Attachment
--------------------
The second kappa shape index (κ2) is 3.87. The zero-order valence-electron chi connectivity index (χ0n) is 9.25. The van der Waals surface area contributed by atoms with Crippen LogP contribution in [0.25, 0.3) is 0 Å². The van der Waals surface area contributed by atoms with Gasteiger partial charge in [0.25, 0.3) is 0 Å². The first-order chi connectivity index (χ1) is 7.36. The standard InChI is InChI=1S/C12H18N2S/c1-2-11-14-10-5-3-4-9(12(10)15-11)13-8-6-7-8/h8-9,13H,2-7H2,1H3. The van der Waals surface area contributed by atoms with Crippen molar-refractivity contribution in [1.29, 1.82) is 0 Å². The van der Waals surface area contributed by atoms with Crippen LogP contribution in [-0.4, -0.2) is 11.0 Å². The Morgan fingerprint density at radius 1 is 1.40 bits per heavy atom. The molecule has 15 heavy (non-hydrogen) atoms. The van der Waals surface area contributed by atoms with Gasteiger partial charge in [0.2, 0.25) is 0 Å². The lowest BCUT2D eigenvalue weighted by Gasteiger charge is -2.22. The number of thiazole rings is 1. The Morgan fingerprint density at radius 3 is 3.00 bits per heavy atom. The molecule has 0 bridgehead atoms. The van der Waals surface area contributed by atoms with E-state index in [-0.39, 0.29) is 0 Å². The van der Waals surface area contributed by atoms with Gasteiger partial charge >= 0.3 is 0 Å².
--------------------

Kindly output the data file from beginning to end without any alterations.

The second kappa shape index (κ2) is 3.87. The zero-order valence-electron chi connectivity index (χ0n) is 9.25. The van der Waals surface area contributed by atoms with Crippen LogP contribution in [0.25, 0.3) is 0 Å². The van der Waals surface area contributed by atoms with Gasteiger partial charge in [0.25, 0.3) is 0 Å². The first-order chi connectivity index (χ1) is 7.36. The standard InChI is InChI=1S/C12H18N2S/c1-2-11-14-10-5-3-4-9(12(10)15-11)13-8-6-7-8/h8-9,13H,2-7H2,1H3. The van der Waals surface area contributed by atoms with Crippen molar-refractivity contribution in [1.29, 1.82) is 0 Å². The van der Waals surface area contributed by atoms with Crippen LogP contribution in [-0.4, -0.2) is 11.0 Å². The Morgan fingerprint density at radius 1 is 1.40 bits per heavy atom. The molecule has 15 heavy (non-hydrogen) atoms. The van der Waals surface area contributed by atoms with Gasteiger partial charge in [0.2, 0.25) is 0 Å². The lowest BCUT2D eigenvalue weighted by Gasteiger charge is -2.22. The number of thiazole rings is 1. The Morgan fingerprint density at radius 3 is 3.00 bits per heavy atom. The molecule has 0 bridgehead atoms. The van der Waals surface area contributed by atoms with E-state index in [-0.39, 0.29) is 0 Å². The van der Waals surface area contributed by atoms with Gasteiger partial charge >= 0.3 is 0 Å².